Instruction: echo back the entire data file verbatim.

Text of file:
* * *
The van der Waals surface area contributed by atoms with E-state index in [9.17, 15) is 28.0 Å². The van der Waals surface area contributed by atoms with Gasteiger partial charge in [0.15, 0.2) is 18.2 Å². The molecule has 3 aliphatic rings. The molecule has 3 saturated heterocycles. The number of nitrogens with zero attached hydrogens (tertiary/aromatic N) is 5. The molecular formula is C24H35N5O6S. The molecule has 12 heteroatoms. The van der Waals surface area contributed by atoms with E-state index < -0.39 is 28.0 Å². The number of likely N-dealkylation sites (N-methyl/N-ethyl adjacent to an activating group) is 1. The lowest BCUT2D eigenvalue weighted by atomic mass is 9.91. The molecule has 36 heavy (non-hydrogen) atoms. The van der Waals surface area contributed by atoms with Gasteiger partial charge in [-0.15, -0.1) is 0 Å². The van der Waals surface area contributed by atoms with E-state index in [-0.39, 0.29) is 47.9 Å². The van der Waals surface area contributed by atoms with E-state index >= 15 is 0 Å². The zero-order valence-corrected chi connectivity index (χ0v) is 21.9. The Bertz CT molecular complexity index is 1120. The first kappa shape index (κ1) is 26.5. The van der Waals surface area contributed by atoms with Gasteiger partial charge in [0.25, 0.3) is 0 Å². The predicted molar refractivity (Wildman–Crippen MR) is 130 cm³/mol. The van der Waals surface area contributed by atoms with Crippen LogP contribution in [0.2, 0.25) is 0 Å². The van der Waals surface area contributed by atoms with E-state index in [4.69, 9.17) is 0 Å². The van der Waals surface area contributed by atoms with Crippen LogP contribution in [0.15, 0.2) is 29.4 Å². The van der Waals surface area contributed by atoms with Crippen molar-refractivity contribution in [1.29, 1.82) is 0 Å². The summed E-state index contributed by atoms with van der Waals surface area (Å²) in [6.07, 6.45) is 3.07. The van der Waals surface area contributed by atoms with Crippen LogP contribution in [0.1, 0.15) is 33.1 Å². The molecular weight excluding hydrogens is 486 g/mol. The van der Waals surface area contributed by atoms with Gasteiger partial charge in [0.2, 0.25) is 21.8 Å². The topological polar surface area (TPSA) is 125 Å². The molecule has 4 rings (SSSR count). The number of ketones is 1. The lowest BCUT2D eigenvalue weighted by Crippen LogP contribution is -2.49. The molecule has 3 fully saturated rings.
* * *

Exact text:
The van der Waals surface area contributed by atoms with E-state index in [9.17, 15) is 28.0 Å². The van der Waals surface area contributed by atoms with Gasteiger partial charge in [0.15, 0.2) is 18.2 Å². The molecule has 3 aliphatic rings. The molecule has 3 saturated heterocycles. The number of nitrogens with zero attached hydrogens (tertiary/aromatic N) is 5. The molecular formula is C24H35N5O6S. The molecule has 12 heteroatoms. The van der Waals surface area contributed by atoms with E-state index < -0.39 is 28.0 Å². The number of likely N-dealkylation sites (N-methyl/N-ethyl adjacent to an activating group) is 1. The lowest BCUT2D eigenvalue weighted by atomic mass is 9.91. The molecule has 36 heavy (non-hydrogen) atoms. The van der Waals surface area contributed by atoms with Gasteiger partial charge in [-0.15, -0.1) is 0 Å². The van der Waals surface area contributed by atoms with E-state index in [-0.39, 0.29) is 47.9 Å². The van der Waals surface area contributed by atoms with E-state index >= 15 is 0 Å². The zero-order valence-corrected chi connectivity index (χ0v) is 21.9. The Bertz CT molecular complexity index is 1120. The first kappa shape index (κ1) is 26.5. The van der Waals surface area contributed by atoms with Gasteiger partial charge in [0.25, 0.3) is 0 Å². The predicted molar refractivity (Wildman–Crippen MR) is 130 cm³/mol. The van der Waals surface area contributed by atoms with Crippen LogP contribution in [0.2, 0.25) is 0 Å². The van der Waals surface area contributed by atoms with E-state index in [4.69, 9.17) is 0 Å². The van der Waals surface area contributed by atoms with Crippen LogP contribution in [0.15, 0.2) is 29.4 Å². The van der Waals surface area contributed by atoms with Crippen molar-refractivity contribution in [1.29, 1.82) is 0 Å². The summed E-state index contributed by atoms with van der Waals surface area (Å²) in [6.07, 6.45) is 3.07. The van der Waals surface area contributed by atoms with Crippen LogP contribution in [0.1, 0.15) is 33.1 Å². The molecular weight excluding hydrogens is 486 g/mol. The van der Waals surface area contributed by atoms with Gasteiger partial charge in [0.2, 0.25) is 21.8 Å². The topological polar surface area (TPSA) is 125 Å². The molecule has 4 rings (SSSR count). The number of ketones is 1. The lowest BCUT2D eigenvalue weighted by Crippen LogP contribution is -2.49. The molecule has 3 fully saturated rings.